Mortgage ‘time bomb’ warning due to biggest increase in payments ever

Homeowners are facing the biggest spike in mortgage interest payments ever, it is claimed today, with thousands with a typical outstanding home loan doubling their monthly charges to nearly £500 over the next year.

The shock surge was predicted after an analysis of figures released by the financial regulator’s Office for Budget Responsibility (OBR) and follows attempts by the Bank of England to tame rising inflation by raising interest rates – which has caused mortgage rates to rise.

Homeowners are facing the biggest spike in mortgage interest payments ever, it is claimed today, with thousands with a typical outstanding home loan doubling their monthly charges to nearly £500 over the next year. (file image)

Homeowners are facing the biggest spike in mortgage interest payments ever, it is claimed today, with thousands with a typical outstanding home loan doubling their monthly charges to nearly £500 over the next year. (file image)

Homeowners are facing the biggest spike in mortgage interest payments ever, it is claimed today, with thousands with a typical outstanding home loan doubling their monthly charges to nearly £500 over the next year. (file image)

The Liberal Democrats, who conducted the analysis, calculate that for a typical household with an outstanding mortgage of £236,000, the increase would mean doubling monthly interest payments to £474 next year – an extra £2,851 a year.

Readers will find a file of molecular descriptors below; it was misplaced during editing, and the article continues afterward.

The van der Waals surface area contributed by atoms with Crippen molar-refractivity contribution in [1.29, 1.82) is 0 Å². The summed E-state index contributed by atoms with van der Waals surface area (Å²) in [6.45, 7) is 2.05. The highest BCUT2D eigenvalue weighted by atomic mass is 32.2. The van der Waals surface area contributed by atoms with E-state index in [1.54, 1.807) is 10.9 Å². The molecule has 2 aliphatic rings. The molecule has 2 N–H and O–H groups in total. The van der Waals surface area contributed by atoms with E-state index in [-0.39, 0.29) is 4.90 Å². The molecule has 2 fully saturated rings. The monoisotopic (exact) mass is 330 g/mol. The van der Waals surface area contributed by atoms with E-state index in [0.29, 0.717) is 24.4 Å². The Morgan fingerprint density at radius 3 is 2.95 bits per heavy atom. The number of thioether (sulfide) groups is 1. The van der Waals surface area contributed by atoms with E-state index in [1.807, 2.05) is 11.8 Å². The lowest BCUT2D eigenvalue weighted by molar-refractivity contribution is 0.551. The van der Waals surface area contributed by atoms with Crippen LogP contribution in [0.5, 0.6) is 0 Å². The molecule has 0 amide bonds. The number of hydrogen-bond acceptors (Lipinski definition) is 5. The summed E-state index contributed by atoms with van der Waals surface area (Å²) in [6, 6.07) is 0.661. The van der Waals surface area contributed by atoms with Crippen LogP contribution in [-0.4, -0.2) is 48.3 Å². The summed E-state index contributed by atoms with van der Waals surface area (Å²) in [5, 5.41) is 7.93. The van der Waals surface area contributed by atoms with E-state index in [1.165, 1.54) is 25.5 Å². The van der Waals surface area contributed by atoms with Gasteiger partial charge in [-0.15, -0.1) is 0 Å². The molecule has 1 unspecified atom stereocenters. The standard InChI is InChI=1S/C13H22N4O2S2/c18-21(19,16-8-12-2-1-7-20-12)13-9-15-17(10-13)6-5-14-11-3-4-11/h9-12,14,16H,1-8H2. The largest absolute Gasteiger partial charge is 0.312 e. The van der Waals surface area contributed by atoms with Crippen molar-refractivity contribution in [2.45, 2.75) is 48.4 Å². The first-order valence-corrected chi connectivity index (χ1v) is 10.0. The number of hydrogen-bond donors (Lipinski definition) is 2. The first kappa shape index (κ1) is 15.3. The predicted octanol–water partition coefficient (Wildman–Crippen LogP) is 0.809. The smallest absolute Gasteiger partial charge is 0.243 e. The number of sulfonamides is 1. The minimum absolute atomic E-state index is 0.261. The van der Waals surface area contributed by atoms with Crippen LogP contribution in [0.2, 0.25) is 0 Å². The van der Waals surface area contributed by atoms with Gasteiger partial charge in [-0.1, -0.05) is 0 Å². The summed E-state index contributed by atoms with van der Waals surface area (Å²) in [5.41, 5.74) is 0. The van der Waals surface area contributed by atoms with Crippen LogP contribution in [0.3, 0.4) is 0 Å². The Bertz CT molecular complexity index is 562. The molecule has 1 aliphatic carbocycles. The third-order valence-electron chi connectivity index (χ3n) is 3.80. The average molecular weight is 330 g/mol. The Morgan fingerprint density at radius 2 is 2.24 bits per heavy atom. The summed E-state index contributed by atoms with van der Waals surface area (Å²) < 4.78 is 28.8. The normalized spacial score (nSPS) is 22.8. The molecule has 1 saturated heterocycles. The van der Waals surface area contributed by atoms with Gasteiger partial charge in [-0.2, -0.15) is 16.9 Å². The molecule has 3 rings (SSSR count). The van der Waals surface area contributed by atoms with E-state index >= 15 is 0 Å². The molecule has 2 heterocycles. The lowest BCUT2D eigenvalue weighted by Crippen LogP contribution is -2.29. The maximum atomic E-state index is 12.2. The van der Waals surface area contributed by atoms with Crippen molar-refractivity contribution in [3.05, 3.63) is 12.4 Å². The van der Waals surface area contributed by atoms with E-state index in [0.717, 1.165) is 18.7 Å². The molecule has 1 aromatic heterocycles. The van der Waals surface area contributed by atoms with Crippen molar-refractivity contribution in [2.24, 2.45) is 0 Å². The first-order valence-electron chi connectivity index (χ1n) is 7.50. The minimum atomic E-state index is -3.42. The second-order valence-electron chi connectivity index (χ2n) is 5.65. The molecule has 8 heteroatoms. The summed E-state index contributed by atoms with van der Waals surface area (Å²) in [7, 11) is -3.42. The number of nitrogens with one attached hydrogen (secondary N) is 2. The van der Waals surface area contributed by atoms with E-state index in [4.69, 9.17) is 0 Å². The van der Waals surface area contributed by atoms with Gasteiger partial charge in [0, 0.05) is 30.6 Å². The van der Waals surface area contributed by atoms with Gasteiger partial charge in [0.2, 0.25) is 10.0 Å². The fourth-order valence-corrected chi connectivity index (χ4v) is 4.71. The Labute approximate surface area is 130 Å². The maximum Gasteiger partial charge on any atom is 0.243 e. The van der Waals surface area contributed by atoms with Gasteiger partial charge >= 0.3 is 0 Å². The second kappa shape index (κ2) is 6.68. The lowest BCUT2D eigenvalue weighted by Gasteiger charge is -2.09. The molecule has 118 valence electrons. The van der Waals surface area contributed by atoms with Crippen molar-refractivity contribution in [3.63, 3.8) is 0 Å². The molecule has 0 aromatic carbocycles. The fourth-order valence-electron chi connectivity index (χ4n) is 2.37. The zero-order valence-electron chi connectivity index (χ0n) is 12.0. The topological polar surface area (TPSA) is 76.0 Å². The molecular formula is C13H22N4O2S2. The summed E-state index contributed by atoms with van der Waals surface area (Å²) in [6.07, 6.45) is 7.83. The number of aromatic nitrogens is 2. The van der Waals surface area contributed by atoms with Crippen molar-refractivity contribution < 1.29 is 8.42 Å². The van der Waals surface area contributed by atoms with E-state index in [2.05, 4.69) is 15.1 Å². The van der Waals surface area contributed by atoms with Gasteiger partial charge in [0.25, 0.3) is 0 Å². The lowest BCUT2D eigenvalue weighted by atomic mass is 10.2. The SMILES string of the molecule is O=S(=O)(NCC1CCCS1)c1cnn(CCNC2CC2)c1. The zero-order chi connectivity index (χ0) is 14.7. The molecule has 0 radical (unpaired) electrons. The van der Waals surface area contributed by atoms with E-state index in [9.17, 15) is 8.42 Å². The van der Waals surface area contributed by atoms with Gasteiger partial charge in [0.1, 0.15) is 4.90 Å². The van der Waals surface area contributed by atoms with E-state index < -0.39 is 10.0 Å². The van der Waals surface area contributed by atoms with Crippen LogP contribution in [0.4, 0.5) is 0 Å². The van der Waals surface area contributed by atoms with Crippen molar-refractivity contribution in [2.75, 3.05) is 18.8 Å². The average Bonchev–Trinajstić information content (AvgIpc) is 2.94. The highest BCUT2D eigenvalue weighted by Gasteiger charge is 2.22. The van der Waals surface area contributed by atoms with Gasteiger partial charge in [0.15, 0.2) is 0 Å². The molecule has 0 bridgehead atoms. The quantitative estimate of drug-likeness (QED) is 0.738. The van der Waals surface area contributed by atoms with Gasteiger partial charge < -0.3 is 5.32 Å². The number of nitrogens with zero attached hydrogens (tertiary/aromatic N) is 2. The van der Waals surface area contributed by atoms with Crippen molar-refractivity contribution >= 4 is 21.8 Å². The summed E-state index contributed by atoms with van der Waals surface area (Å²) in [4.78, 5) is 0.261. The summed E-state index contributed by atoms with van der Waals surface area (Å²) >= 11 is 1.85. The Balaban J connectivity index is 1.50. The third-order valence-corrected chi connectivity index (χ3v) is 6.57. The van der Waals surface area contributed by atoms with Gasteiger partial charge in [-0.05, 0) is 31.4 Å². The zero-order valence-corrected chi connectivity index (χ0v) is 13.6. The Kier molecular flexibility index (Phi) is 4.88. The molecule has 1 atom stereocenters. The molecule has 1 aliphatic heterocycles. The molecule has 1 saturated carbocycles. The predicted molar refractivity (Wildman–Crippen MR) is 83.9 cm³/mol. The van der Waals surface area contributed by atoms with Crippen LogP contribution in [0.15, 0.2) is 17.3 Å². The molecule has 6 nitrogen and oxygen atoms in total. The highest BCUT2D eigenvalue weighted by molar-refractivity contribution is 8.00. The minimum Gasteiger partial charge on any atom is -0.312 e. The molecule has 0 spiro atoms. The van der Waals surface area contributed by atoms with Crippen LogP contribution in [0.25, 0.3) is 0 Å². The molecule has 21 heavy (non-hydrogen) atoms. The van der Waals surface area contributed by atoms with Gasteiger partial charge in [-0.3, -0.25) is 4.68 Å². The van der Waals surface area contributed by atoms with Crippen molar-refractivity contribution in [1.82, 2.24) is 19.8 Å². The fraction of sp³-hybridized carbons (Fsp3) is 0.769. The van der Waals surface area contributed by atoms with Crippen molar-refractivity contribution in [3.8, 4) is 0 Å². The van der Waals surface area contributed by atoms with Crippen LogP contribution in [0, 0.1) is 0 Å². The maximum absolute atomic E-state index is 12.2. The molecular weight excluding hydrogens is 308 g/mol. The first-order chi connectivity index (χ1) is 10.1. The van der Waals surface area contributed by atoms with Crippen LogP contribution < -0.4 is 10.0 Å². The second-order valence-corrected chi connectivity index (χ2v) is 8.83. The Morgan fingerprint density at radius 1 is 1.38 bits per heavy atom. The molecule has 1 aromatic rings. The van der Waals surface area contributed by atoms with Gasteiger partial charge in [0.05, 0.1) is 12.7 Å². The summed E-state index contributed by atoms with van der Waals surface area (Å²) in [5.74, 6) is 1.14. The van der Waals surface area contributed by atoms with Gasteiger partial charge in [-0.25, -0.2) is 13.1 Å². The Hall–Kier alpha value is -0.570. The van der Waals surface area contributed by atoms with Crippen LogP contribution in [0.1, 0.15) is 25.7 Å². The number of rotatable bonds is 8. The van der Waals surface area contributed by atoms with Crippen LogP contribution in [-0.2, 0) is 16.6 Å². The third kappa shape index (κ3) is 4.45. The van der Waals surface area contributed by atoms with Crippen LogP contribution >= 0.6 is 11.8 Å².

The news will fuel new fears that the cost of living crisis will lead to property repossessions.

Last night, Lib Dem Treasury spokeswoman Sarah Olney said: “Homeowners are paying the price for the Conservative government to crash the economy.

“The ticking mortgage time bomb has only seconds left.

“That’s simply not manageable with the tax increases announced by the chancellor.”

The party wants the government to abandon a planned cut in fees levied on the banking sector and use the money to set up a mortgage emergency fund to help families ramp up their repayments.

The Office of Budget Responsibility forecasts that average interest rates on all mortgages borrowed will peak at 5% in late 2024

The Office of Budget Responsibility forecasts that average interest rates on all mortgages borrowed will peak at 5% in late 2024

The Office of Budget Responsibility forecasts that average interest rates on all mortgages borrowed will peak at 5% in late 2024

The OBR is basing its numbers on its forecast for the Bank of England’s policy rate, which is currently forecast to peak at almost 5 per cent in 2023-24.

She expects average interest rates on outstanding mortgages to hit 5 percent in the second half of 2024, the highest level since 2008.

Interest rates on new mortgages are already above that level, but the OBR said: “Due to the relatively large proportion of fixed-rate mortgages, it takes time for higher interest rates on new mortgages to translate into higher average mortgage rates on the stock of debt.”

Anyone who currently has an adjustable rate or tracker mortgage, and those whose fixed rates are phasing out, risks the higher fees. It is estimated that up to 1.8 million homeowners will expire their fixed-rate contracts in 2023.

Borrowers can use This is Money’s Mortgage Rate Increase Calculator to calculate how much their monthly payments could increase depending on various potential changes in the base rate.

Rate Hike Calculator

Calculate how much you would pay extra on your mortgage each month and each year if your lender changed the interest rate you pay.Enter a negative value to calculate a rate cut, e.g. B. -0.25%.

How high will interest rates rise?